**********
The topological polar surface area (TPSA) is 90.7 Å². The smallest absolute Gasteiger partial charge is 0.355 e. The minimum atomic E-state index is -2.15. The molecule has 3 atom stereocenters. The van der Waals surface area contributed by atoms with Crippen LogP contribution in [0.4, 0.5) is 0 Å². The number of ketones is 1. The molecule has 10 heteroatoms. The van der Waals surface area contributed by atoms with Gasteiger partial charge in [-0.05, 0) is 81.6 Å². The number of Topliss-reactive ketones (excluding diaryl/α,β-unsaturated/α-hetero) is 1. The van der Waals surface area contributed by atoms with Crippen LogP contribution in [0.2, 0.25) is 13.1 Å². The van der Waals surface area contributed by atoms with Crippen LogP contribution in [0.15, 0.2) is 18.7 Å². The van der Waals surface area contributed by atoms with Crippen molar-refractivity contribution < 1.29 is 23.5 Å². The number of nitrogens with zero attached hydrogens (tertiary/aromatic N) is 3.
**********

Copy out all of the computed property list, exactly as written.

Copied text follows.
The topological polar surface area (TPSA) is 90.7 Å². The smallest absolute Gasteiger partial charge is 0.355 e. The minimum atomic E-state index is -2.15. The molecule has 3 atom stereocenters. The van der Waals surface area contributed by atoms with Crippen LogP contribution in [0.4, 0.5) is 0 Å². The number of ketones is 1. The molecule has 10 heteroatoms. The van der Waals surface area contributed by atoms with Gasteiger partial charge in [-0.05, 0) is 81.6 Å². The number of Topliss-reactive ketones (excluding diaryl/α,β-unsaturated/α-hetero) is 1. The van der Waals surface area contributed by atoms with Crippen LogP contribution in [0.2, 0.25) is 13.1 Å². The van der Waals surface area contributed by atoms with Crippen LogP contribution in [0.15, 0.2) is 18.7 Å². The van der Waals surface area contributed by atoms with Crippen molar-refractivity contribution < 1.29 is 23.5 Å². The number of nitrogens with zero attached hydrogens (tertiary/aromatic N) is 3.